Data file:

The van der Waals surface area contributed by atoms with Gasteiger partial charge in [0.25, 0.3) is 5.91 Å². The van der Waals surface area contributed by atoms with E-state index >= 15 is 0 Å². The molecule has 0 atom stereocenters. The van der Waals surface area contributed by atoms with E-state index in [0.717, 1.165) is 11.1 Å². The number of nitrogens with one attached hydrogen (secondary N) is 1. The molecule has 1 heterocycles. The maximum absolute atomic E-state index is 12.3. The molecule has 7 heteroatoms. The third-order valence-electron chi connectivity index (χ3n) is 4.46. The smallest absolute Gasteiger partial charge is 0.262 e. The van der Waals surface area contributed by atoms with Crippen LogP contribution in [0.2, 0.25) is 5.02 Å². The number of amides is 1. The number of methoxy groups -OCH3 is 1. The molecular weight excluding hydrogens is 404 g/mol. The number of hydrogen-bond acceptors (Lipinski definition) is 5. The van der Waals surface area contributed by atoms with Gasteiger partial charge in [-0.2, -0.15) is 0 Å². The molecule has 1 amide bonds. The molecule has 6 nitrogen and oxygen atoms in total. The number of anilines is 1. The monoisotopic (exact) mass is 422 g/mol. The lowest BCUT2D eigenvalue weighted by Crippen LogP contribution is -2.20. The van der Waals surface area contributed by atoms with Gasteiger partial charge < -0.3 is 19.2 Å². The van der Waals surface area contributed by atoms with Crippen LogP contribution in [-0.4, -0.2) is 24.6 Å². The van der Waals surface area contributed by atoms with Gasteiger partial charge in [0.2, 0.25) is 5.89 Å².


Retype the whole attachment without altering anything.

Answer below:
The van der Waals surface area contributed by atoms with Gasteiger partial charge in [0.25, 0.3) is 5.91 Å². The van der Waals surface area contributed by atoms with E-state index >= 15 is 0 Å². The molecule has 0 atom stereocenters. The van der Waals surface area contributed by atoms with E-state index in [0.717, 1.165) is 11.1 Å². The number of nitrogens with one attached hydrogen (secondary N) is 1. The molecule has 1 heterocycles. The maximum absolute atomic E-state index is 12.3. The molecule has 7 heteroatoms. The third-order valence-electron chi connectivity index (χ3n) is 4.46. The smallest absolute Gasteiger partial charge is 0.262 e. The van der Waals surface area contributed by atoms with Crippen LogP contribution in [0.2, 0.25) is 5.02 Å². The number of amides is 1. The number of methoxy groups -OCH3 is 1. The molecular weight excluding hydrogens is 404 g/mol. The number of hydrogen-bond acceptors (Lipinski definition) is 5. The van der Waals surface area contributed by atoms with Gasteiger partial charge in [-0.2, -0.15) is 0 Å². The molecule has 1 amide bonds. The molecule has 6 nitrogen and oxygen atoms in total. The number of anilines is 1. The monoisotopic (exact) mass is 422 g/mol. The lowest BCUT2D eigenvalue weighted by Crippen LogP contribution is -2.20. The van der Waals surface area contributed by atoms with Gasteiger partial charge < -0.3 is 19.2 Å². The van der Waals surface area contributed by atoms with Crippen LogP contribution in [-0.4, -0.2) is 24.6 Å². The van der Waals surface area contributed by atoms with Gasteiger partial charge in [0.2, 0.25) is 5.89 Å².